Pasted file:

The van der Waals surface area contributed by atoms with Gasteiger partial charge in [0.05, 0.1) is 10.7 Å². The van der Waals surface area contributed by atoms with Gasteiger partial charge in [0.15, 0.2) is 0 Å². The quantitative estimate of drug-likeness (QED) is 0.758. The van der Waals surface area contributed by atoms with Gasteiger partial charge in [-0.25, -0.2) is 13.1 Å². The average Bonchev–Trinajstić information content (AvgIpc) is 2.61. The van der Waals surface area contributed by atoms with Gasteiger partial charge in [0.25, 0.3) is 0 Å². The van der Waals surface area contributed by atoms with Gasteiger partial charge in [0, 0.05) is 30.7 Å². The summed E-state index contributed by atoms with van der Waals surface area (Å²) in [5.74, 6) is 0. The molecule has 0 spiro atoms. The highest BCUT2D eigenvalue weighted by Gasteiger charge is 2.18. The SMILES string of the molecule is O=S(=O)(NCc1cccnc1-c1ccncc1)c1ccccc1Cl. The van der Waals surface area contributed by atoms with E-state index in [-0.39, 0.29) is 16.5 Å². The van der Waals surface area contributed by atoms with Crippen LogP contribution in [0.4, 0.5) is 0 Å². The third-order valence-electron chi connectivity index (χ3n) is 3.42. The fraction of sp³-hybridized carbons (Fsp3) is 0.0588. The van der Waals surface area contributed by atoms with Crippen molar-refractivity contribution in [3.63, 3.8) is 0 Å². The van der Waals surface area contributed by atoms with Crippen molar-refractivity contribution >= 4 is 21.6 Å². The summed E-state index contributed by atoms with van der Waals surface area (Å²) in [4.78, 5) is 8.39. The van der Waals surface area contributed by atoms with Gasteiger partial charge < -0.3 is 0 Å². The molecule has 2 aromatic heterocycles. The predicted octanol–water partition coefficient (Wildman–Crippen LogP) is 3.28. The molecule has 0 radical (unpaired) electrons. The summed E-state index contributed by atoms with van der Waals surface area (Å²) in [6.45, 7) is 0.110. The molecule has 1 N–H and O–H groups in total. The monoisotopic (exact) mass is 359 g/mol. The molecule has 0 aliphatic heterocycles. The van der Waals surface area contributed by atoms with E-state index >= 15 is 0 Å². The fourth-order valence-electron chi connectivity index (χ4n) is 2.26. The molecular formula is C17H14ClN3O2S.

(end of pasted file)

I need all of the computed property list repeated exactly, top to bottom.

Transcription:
The van der Waals surface area contributed by atoms with Gasteiger partial charge in [0.05, 0.1) is 10.7 Å². The van der Waals surface area contributed by atoms with Gasteiger partial charge in [0.15, 0.2) is 0 Å². The quantitative estimate of drug-likeness (QED) is 0.758. The van der Waals surface area contributed by atoms with Gasteiger partial charge in [-0.25, -0.2) is 13.1 Å². The average Bonchev–Trinajstić information content (AvgIpc) is 2.61. The van der Waals surface area contributed by atoms with Gasteiger partial charge in [0.25, 0.3) is 0 Å². The van der Waals surface area contributed by atoms with Gasteiger partial charge in [0, 0.05) is 30.7 Å². The summed E-state index contributed by atoms with van der Waals surface area (Å²) in [5.74, 6) is 0. The molecule has 0 spiro atoms. The highest BCUT2D eigenvalue weighted by Gasteiger charge is 2.18. The SMILES string of the molecule is O=S(=O)(NCc1cccnc1-c1ccncc1)c1ccccc1Cl. The van der Waals surface area contributed by atoms with E-state index in [-0.39, 0.29) is 16.5 Å². The van der Waals surface area contributed by atoms with Crippen LogP contribution in [0.4, 0.5) is 0 Å². The third-order valence-electron chi connectivity index (χ3n) is 3.42. The fraction of sp³-hybridized carbons (Fsp3) is 0.0588. The van der Waals surface area contributed by atoms with Crippen molar-refractivity contribution in [3.63, 3.8) is 0 Å². The van der Waals surface area contributed by atoms with Crippen molar-refractivity contribution >= 4 is 21.6 Å². The summed E-state index contributed by atoms with van der Waals surface area (Å²) in [4.78, 5) is 8.39. The van der Waals surface area contributed by atoms with Gasteiger partial charge < -0.3 is 0 Å². The molecule has 2 aromatic heterocycles. The predicted octanol–water partition coefficient (Wildman–Crippen LogP) is 3.28. The molecule has 0 radical (unpaired) electrons. The summed E-state index contributed by atoms with van der Waals surface area (Å²) in [6.45, 7) is 0.110. The molecule has 1 N–H and O–H groups in total. The monoisotopic (exact) mass is 359 g/mol. The molecule has 0 aliphatic heterocycles. The van der Waals surface area contributed by atoms with E-state index >= 15 is 0 Å². The fourth-order valence-electron chi connectivity index (χ4n) is 2.26. The molecular formula is C17H14ClN3O2S.